Federal Employees News Digest

Mike Causey

Arithmetic vs. politics

Disclaimer: Math is not my strong point. Not by a long shot. Not even by a factor of 222208.8 to the 9th power, times infinity. That’s me. Arithmetic has always been my Achilles Heel. I can figure the proper tip in a restaurant.  As an American boy who grew up loving baseball (as much as the Washington: First In War, First In Peace, Last in the American League, Senators allowed it) I can also do batting averages. Go figure. But for the rest my abilities are limited to the number of toes and fingers I got at birth. Take the worst you’ve encountered, cut his math IQ in half, then half again. Then you’ve got me.  If NASA had put me in charge of the Moon project, Neil Armstrong and buddies might had had to find their way home from a crater near Asbury Park, N.J. If they were lucky enough to land at all unscathed.

Unless you are researching what life is like in a federal prison, you don’t want me doing your taxes, okay.

I twice—not once but twice—had a math teacher encourage me to cheat on test so I could get out of her class. I did. The next year we did it again, to prevent my staying in the class of her best friend in an inner city DC public grade school in Chinatown.

So you get the idea. Math-loser-me!

But every dark, forbidding cloud has a silver lining, right? Which put me at the forefront of that intrepid band of reporters who have devoted their lives (or been condemned for some past sin) to covering the federal workforce. Not necessarily as a political body, research outfit or major service, but as an employer: pay, benefits that sort of thing. Not the stuff Pulitzer prizes are made of (or awarded for) but a living all the same. Try to figure out government workers. Who they are. What they think. What is important to them. How are they the same/different from non-federal workers.

The stats are easy. According to a 2017 study the typical federal is (or was at the time: 47.50 years old…had 13.51 years on the job….51,714 had a bachelor’s degree or higher (which is much, much higher than the general population by the way)…36 percent were members of minority groups…9.93 had disabilities….26.25 percent were military veterans (again much higher than the general population). The average grade in the metro DC area (where most headquarters operations are) was 12.53 while nationwide if was GS 10.38.  90 percent were white collar.  And so on and so on.  You get the idea.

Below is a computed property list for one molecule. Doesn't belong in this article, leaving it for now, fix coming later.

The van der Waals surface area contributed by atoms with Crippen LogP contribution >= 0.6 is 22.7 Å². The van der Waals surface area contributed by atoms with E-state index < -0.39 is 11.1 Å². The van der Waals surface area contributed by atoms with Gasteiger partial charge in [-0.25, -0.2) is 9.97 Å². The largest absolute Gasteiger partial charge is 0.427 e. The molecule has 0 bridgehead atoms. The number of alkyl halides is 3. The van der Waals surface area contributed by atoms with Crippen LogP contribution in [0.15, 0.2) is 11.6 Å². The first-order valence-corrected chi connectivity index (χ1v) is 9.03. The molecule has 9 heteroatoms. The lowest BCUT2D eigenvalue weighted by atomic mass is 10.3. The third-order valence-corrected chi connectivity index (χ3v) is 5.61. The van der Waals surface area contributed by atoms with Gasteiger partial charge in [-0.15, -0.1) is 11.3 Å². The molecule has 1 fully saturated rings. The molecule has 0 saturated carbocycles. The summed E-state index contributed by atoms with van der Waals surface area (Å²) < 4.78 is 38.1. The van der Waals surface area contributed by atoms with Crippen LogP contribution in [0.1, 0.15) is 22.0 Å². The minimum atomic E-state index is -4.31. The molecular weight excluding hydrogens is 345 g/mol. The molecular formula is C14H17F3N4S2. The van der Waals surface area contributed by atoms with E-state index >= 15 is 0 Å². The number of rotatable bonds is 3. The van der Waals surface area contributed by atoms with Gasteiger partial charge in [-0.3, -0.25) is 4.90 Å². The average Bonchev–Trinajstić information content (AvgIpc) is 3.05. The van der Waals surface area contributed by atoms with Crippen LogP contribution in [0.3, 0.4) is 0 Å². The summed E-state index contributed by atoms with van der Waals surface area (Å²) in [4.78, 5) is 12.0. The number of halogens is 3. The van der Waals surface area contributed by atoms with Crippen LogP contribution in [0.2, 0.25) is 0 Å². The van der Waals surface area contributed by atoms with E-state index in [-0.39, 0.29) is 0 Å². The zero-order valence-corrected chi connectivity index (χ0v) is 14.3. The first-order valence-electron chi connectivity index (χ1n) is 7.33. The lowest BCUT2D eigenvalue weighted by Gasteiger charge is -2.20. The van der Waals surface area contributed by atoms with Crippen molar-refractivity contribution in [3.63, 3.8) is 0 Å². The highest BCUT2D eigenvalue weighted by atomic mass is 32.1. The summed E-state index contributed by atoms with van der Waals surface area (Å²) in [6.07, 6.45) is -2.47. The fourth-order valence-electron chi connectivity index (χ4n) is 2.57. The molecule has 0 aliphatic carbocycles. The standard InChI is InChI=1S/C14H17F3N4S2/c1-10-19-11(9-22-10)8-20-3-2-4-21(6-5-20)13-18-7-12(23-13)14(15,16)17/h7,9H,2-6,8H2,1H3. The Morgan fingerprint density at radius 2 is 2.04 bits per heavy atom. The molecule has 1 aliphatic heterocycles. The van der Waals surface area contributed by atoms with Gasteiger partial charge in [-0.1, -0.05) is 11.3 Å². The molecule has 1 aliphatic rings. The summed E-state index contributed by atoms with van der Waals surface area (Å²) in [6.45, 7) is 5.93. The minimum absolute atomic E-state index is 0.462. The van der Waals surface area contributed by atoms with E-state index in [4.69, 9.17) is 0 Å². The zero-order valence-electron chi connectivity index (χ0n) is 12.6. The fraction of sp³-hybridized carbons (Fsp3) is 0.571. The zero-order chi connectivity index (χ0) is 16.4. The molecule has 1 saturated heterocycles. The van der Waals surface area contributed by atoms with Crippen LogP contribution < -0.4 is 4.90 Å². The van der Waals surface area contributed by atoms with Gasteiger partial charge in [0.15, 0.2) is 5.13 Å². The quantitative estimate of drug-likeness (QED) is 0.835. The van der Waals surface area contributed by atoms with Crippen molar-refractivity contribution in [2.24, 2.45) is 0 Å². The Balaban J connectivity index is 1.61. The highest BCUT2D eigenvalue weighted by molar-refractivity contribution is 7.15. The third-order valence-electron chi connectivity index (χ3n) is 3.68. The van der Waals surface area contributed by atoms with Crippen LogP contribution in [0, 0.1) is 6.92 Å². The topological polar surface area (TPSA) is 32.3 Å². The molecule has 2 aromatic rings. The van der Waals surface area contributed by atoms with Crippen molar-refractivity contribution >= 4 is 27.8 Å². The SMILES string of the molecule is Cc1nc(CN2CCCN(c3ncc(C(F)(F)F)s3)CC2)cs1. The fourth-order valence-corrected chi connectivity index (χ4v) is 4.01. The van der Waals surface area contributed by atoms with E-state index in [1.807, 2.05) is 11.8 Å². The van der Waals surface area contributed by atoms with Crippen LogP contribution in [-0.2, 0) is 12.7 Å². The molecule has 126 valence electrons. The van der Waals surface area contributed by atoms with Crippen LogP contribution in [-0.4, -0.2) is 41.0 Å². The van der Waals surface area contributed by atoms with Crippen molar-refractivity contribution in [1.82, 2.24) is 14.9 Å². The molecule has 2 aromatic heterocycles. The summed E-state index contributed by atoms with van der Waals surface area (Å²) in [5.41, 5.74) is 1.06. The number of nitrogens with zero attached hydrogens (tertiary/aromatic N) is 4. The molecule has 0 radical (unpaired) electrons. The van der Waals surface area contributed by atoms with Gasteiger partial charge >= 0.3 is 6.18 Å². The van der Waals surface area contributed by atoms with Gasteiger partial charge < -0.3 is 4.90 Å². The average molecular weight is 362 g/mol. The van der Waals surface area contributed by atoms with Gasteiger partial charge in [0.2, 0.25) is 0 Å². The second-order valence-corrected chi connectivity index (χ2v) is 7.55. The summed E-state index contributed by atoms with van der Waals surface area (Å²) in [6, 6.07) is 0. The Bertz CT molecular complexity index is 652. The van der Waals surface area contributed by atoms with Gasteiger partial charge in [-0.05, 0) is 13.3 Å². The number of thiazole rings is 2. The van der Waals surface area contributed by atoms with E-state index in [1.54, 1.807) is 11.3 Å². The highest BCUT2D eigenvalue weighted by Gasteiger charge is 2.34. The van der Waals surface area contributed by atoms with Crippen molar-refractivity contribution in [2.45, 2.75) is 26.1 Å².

The not-so-typical American worker (you can’t say it but I can) but on steroids. In a good sense.


So covering these people----probably smarter than the average American worker and, accordingly sometimes reviled---isn’t easy.


But it got easy a few weeks back when the administration announced a complex, rather murky, plan to boost personal income of millions (it was thought and hoped) before Election Day.  By about 6.2 percent Not a King’s ransom, to be sure, but a lot or at least a noticeable amount to somebody who’s salary has been cut because of the pandemic’s impact on the economy.  The temporary waiver of the tax on social security (for those whose gross wages are under $3,999.99 per pay period) is supposed to last until next year.  It should impact your current paycheck plus the next seven.  When (details still murky) people will begin paying back the taxes they didn’t pay because they couldn’t isn’t fully settled.  Most likely the 2021 payback will be between January and April of next year.

Depending on the type of political presume you use to view Wisdom coming out of Washington it is either a brilliant way to get more money into the hands of ordinary folks during the all-important Christmas shopping period which Is critical to the economy . Especially now.

This is a Hail Mary political ploy to give people a pre-election shot in the wallet. But also one that many older Americans, many of them federal workers and retirees fear will either unintentionally further weaken the financial base of Social Security OR which will intentionally help set the stage for major surgery on the Social Security program which has many critics.

Whatever the motive and whatever the outcome, feds and retirees picked up on it quickly.  And many are worried. And then made it an on-going complex math story (the kind many also challenged media types don’t to cover). 
So win, lose or draw----whether this is a successful shot-in-the-arm to economy or kick-in-the-butt to Social Security---the outcome remains to be known.
But the bottom line is that many feds---including those who did the technical and math homework on it---got it. And made sure we in the general public, and the math-challenged media, got it. And have fixed it!

Sort of.


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